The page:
History of the LED Light, Frequencies, Color and Gemstones
Theragem has combined three powerful healing therapies, LED light and frequencies, Gemstones, and Color to produce a very effective healing device. Light Therapy is a relatively new therapy, but color and gemstones have been a part of the healing of many cultures for centuries.
Many ancient cultures practiced various forms of heliotherapy, including people of Ancient Greece, Egypt, Rome, Incan, and Assyrian.
1903 - The Faroese physican Niels Finsen developed the first artificial light source to treat lupus vulgaris, a skin infection caused by Mycobacterium tuberculosis. He received the Nobel Prize i Physiology or Medcine. "in recognition of his contribution to the treatment of diseases, especially lupus vulgaris, with concentrated light radiation.
1907 - H.J. Round discovered electroluminescence when using silicon carbide and a cat’s whisker. Oleg Losev independently discovered the phenomena the same year.
1920s - Oleg V. Losev studied the phenomena of light emitting diodes in radio sets. His first work in 1927 his work on 'LEDs' involved a report on light emission from SiC. but his work was not well known until the 1950s when his papers resurfaced.
1961 - James R. Biard. "Bob" Biard and Gary Pittman developed the Infrared LED at Texas instruments. This was the first modern LED. It was discovered by 'accident' while TI tried to make an X-band GaAs varactor diode.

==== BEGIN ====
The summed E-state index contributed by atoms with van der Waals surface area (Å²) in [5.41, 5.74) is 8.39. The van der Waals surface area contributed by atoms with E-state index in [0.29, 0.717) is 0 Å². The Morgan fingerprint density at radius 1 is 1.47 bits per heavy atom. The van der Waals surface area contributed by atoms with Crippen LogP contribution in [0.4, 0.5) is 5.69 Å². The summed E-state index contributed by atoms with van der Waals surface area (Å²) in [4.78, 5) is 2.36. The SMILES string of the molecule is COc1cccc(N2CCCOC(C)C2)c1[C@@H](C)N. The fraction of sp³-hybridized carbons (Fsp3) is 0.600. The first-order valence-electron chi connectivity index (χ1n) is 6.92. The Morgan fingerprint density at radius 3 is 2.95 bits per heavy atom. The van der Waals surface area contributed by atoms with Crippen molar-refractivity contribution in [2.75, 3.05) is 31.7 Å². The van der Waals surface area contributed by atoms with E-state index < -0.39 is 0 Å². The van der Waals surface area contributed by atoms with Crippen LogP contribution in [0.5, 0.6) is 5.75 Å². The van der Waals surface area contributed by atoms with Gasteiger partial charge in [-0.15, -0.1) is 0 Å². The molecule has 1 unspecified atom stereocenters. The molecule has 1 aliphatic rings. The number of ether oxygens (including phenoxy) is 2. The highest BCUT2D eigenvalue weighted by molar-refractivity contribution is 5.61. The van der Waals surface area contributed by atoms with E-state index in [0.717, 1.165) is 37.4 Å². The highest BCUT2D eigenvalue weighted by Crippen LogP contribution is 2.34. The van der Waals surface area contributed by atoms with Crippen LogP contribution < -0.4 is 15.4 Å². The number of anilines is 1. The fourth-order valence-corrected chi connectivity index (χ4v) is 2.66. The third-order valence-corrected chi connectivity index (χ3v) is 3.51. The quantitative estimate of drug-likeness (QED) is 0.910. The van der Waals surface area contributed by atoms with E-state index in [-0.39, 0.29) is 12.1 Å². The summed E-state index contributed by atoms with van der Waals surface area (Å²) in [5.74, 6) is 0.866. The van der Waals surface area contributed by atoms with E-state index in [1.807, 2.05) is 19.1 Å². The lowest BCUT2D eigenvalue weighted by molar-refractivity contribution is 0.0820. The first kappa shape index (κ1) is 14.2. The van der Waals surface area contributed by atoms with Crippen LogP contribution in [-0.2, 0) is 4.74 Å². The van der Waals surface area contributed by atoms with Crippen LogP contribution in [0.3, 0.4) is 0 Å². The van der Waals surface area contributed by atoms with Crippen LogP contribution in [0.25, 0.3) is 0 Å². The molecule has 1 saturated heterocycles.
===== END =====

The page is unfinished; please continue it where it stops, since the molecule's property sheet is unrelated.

1962, Biard and Pittman filed a patent titled "Semiconductor Radiant Diode" based on their findings, which described a zinc diffused p-n junction. LED with a spaced cathode contact to allow for efficient emission of infrared light under forward bias. After establishing the priority of their work based on engineering notebooks predating submissions from G.E. Labs, RCA Research Labs, IBM Research Labs, Bell Labs, and Lincoln Lab at MIT, the U.S. patent office issued the two inventors the patent for the GaAs infrared (IR) light-emitting diode (U.S. Patent US3293513), the first practical LED
1970’s – First commercially produced inexpensive LED lights
2003- A NASA press release in the US announced: “The near-infrared light emitted by these LEDs seems to be perfect for increasing energy inside cells.” NASA funded lab research that provides evidence for the amazing ability of LED light therapy to heal. When exposed to NIR LED light, skin and muscle cultures, grew 150 to 200 percent faster than the cultures that were not stimulated by the light explaining why LEDs speed the healing of wounds and sores.
A Russian researcher, Professor Tiina Karu, is considered a world-leader in both low level laser and LED research. LED light stimulates enzymes, ATP and DNA. Dr. Karu emphasizes that LED light acts as a trigger to start the healing process, and healing effects continue after the light source has been removed.
Adding frequency to an LED light offers additional healing qualities. Pulsing light, using a series of frequencies that resonate with natural body frequencies, was discovered by Dr. Paul Nogier. They are known as the Nogier frequencies, and have been documented for their healing benefits. There also other healing frequencies that can be used in conjunction with LED light and color.